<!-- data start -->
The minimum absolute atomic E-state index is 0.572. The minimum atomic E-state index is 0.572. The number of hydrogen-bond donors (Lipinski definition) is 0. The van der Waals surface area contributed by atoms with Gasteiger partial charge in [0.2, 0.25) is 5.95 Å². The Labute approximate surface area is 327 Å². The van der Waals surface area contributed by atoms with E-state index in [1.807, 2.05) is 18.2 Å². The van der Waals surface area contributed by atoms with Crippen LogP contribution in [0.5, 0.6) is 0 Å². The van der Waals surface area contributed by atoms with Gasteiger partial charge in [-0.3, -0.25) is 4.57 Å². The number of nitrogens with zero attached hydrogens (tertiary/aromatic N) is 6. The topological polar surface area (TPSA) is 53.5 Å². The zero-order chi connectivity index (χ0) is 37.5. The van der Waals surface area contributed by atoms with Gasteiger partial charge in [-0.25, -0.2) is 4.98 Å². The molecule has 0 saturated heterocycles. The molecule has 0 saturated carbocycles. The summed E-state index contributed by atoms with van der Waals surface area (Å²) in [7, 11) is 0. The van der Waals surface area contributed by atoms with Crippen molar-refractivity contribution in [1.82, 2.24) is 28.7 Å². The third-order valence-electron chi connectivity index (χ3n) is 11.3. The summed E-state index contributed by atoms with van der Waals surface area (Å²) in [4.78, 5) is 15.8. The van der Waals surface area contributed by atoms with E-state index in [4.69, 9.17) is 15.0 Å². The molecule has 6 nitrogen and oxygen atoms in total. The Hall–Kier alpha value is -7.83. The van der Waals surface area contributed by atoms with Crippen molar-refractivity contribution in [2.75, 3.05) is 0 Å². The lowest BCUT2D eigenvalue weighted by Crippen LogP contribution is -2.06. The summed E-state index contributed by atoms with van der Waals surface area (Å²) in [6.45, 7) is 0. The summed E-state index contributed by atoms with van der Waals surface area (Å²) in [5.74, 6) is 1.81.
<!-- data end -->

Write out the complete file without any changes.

The minimum absolute atomic E-state index is 0.572. The minimum atomic E-state index is 0.572. The number of hydrogen-bond donors (Lipinski definition) is 0. The van der Waals surface area contributed by atoms with Gasteiger partial charge in [0.2, 0.25) is 5.95 Å². The Labute approximate surface area is 327 Å². The van der Waals surface area contributed by atoms with E-state index in [1.807, 2.05) is 18.2 Å². The van der Waals surface area contributed by atoms with Crippen LogP contribution in [0.5, 0.6) is 0 Å². The van der Waals surface area contributed by atoms with Gasteiger partial charge in [-0.3, -0.25) is 4.57 Å². The number of nitrogens with zero attached hydrogens (tertiary/aromatic N) is 6. The topological polar surface area (TPSA) is 53.5 Å². The zero-order chi connectivity index (χ0) is 37.5. The van der Waals surface area contributed by atoms with Gasteiger partial charge in [-0.25, -0.2) is 4.98 Å². The molecule has 0 saturated heterocycles. The molecule has 0 saturated carbocycles. The summed E-state index contributed by atoms with van der Waals surface area (Å²) in [7, 11) is 0. The van der Waals surface area contributed by atoms with Crippen molar-refractivity contribution in [1.82, 2.24) is 28.7 Å². The third-order valence-electron chi connectivity index (χ3n) is 11.3. The summed E-state index contributed by atoms with van der Waals surface area (Å²) in [4.78, 5) is 15.8. The van der Waals surface area contributed by atoms with E-state index in [4.69, 9.17) is 15.0 Å². The molecule has 6 nitrogen and oxygen atoms in total. The Hall–Kier alpha value is -7.83. The van der Waals surface area contributed by atoms with Crippen molar-refractivity contribution in [2.75, 3.05) is 0 Å². The lowest BCUT2D eigenvalue weighted by Crippen LogP contribution is -2.06. The summed E-state index contributed by atoms with van der Waals surface area (Å²) in [6.45, 7) is 0. The summed E-state index contributed by atoms with van der Waals surface area (Å²) in [5.74, 6) is 1.81.